Miguel Hidalgo y Costilla – Father of Mexican Independence
Miguel Hidalgo y Costilla was a Mexican Roman Catholic priest and revolutionary leader, who marked the beginning of the war for independence from Spanish rule. He was the national hero of Mexico, known as the “Father of the Fatherland” (Padre de la Patria).
Miguel Gregorio Antonio Ignacio Hidalgo y Costilla y Gallaga Mondarte Villaseñor was born on May 8, 1753 in Penhamo, Guanajuato. He was the second of four sons in the family. Their mother died in 1762, shortly after the birth of the youngest child. Miguel grew up in the hacienda where his father served as a manager.
In June 1765 twelve-year-old Miguel and his brother Jose Joaquin went to Valladolid (now Morelia) and entered the Jesuit College of St. Nicholas, where he studied Latin, law, rhetoric, classical writers, philosophy, theology and other religious disciplines. There he read History of Ancient Mexico (Historia antigua de México) by the Mexican historian Francisco Klavihero.
In 1767, by decree of King Charles III of Bourbon, the Jesuits were expelled from Spain and the colonies. Because of this the college was closed for several months, but in December it was reopened.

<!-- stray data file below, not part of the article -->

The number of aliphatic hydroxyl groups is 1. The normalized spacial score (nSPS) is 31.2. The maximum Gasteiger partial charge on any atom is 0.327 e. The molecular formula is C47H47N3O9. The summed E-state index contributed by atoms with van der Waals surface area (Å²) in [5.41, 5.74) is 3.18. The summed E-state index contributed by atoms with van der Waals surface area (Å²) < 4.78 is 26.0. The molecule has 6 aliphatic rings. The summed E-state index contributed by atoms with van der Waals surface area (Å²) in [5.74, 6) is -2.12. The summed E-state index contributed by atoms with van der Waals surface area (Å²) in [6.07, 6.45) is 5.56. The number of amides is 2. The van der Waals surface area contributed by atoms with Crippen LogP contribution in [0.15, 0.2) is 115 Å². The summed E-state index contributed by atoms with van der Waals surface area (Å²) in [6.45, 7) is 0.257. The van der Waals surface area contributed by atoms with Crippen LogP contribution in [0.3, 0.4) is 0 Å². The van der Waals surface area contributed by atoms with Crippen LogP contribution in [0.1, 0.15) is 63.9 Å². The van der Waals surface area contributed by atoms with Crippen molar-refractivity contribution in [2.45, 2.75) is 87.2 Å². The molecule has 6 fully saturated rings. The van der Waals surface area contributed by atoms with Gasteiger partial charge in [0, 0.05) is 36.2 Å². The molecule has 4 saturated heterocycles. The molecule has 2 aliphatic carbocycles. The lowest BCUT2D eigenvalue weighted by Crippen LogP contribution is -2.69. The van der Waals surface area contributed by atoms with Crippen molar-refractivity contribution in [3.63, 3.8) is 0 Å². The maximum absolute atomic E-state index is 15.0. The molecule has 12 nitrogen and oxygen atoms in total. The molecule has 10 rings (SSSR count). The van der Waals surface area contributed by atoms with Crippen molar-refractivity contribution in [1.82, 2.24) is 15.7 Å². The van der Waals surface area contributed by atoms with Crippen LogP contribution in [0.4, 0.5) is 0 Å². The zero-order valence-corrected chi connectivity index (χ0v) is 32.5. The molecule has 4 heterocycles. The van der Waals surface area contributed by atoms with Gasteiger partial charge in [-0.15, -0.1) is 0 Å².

At the age of 16 he already taught philosophy and theology, while continuing his own studying. He studied Italian and French, read Moliere and even staged performances based on his plays when he was a priest in the town of Dolores (now Dolores Hidalgo). In 1790 he became a rector at his alma mater. Two years later he was removed from office because of liberal ideas and sent to Colima.
In 1773, Miguel Hidalgo received his BA in philosophy and theology. In 1778, at the age of twenty-five he was ordained a priest. After his brother’s death in 1803 he replaced him in the parish of Dolores.
Soon there was an event that pushed the Spanish colonies to separate from the mother country. Spain teamed up with Napoleon to attack the UK and to provide the necessary means for the future war seized the property of debtors. The defeat of the Spanish Armada in the Battle of Trafalgar in October 1805 caused even more resentment of the population of the colonies. Miguel’s younger brother lost his property, went crazy and died in a mental hospital in 1809.
In 1808 France invaded Spain. The French forced the Spanish king to step down. These events encouraged many poor Mexicans to begin fighting for independence from Spain. Father Hidalgo joined the fight for independence. On September 16, 1810, he rang a church bell and called the people to revolt against Spain. His call became known as the Grito de Dolores (the cry of Dolores).
The Spanish captured Hidalgo on March 21, 1811.
Miguel Hidalgo was shot on July 30, 1811 in Chihuahua. Ten years later Mexico finally won its independence from Spain.
Today Miguel Hidalgo is considered a national hero in Mexico. The state Hidalgo, many settlements in Mexico, such as Dolores Hidalgo, International Airport in Guadalajara and districts Hidalgo in Texas and New Mexico were named in his honor. His portrait is on Mexican banknote and monuments dedicated to him are in different countries.
Every Mexican Independence Day, the Mexican president shouts a version of Hidalgo’s Grito from the balcony of the National Palace.